Straight Pride Parade: Attendance Zero
The things I do for you people, getting up at the asscrack of the Lord's Day to trek out to Brooklyn's Crown Heights for the much-hyped Straight Pride Parade. As you can see, however, I found the corner of Flatbush and Church, the parade's supposed 10am starting point, completely deserted. Damn, and here I wanted a Straight Pride t-shirt.
I did see a good number of cars whizzing by that were festooned with flags from Jamaica and other Caribbean nations, but those were probably just folks getting ready for tomorrow's massive West Indian Day Parade. Just to make sure I hadn't missed the fun, I popped into a few shops to inquire if anybody had seen a parade this morning. The manager of Raquel Shoes told me, "I've been here since 8:30am. It's been totally quiet all morning." Curious, considering this dumbass press release I got two weeks ago:
With the straight pride parade in New York City only two weeks away, Reggae continues to defend itself against the recent boycotts of the music. The main purpose of the parade is to get rid of some of the negative stereotypes that, according to the TCOOO label, has been attributed to not only the Reggae community, but to Jamaica and Jamaicans in general.The press release directs you the website of TCOOO, the organizing reggae label, but there's no mention of the parade there today. Nothing on their MySpace page either. I at least expected to find a couple of reporters lurking around, but the only folks on the street seemed to be morning shoppers. Most of the shops were just opening, with employees placing speakers outside their doors to pump out reggae, soca, and calypso. That got me jonesing for some jerk chicken or goat stew, but it was too early so I had to settle for a delicious pastry from Ken's Jamaican Bakery.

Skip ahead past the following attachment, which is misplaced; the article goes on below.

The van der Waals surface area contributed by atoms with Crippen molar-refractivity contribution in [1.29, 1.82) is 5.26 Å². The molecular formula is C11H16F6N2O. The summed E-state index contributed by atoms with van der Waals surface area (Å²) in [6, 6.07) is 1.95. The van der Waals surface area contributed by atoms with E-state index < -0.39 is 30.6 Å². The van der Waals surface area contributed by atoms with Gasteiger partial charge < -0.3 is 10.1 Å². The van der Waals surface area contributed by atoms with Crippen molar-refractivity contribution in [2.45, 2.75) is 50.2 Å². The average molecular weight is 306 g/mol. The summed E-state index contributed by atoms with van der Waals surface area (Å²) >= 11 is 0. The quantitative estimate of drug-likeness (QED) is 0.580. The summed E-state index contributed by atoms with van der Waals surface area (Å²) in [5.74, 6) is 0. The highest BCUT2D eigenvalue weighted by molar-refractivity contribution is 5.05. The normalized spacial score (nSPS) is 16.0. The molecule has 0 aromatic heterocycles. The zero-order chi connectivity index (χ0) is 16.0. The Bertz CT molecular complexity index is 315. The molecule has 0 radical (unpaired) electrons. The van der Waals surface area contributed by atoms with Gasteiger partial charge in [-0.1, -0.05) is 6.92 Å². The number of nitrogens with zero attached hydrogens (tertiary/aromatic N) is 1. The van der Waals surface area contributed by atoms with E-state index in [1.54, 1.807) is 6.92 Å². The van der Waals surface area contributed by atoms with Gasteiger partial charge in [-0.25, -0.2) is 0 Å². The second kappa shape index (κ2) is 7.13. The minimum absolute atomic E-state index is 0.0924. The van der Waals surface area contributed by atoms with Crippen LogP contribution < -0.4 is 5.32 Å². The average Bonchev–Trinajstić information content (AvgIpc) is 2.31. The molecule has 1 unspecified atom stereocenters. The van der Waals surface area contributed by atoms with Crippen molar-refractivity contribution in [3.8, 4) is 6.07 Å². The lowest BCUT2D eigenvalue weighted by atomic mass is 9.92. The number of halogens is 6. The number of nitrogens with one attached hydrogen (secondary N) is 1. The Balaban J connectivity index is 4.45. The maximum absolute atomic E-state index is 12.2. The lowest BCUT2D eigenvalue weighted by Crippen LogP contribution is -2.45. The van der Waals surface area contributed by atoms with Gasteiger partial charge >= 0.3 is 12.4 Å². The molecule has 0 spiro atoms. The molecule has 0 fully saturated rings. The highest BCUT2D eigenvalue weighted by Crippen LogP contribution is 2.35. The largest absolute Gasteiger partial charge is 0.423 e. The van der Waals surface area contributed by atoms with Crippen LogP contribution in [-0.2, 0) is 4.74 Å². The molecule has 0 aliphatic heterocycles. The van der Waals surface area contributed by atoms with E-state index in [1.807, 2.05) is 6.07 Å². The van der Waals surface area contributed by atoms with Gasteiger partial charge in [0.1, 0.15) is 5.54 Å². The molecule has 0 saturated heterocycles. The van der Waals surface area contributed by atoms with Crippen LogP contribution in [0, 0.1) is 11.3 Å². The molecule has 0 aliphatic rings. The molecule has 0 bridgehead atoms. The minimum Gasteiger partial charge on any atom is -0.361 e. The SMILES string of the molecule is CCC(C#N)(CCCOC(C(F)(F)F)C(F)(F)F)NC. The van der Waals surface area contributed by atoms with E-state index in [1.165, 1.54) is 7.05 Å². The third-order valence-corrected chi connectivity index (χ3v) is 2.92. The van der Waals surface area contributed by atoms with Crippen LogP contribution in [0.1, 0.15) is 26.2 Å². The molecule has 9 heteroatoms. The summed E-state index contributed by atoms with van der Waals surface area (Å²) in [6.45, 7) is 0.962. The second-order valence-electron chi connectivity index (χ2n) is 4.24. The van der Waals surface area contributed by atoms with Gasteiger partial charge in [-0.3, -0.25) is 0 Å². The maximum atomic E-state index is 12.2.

Some Reggae artists believe that reggae music has been unfairly targeted. Stapler from the TCOOO label and the artist behind "Hit them hard," the song at the root of the straight pride parade, believes the gay community targets Reggae because 99 percent of the artists are African American. "Eminem dissed them and they protested a little, then Eminem performed on stage with Elton John and all was forgiven," said Stapler. "Beenie man went on the Ru-Paul show so why are gays still bent on destroying Reggae music?"
Massicker from the TCOOO label took it a step further, saying, "Look at the Reggae artists that they target. They go after Buju Banton and Sizzla, but they don't bother a Sean Paul or a Damian Marley. When Damian Marley said, 'Funny man get drop like a bad habit,' what do they think a funnyman is? A funnyman is a homosexual, so are they afraid to challenge a Marley, or is he not Black enough for the homosexual community to try and destroy?"
Who knows, maybe I blinked and missed a handful of haters marching up Church Avenue wearing Buju Banton t-shirts. What a laughable non-event. And that, my tender kittens, is a very good thing.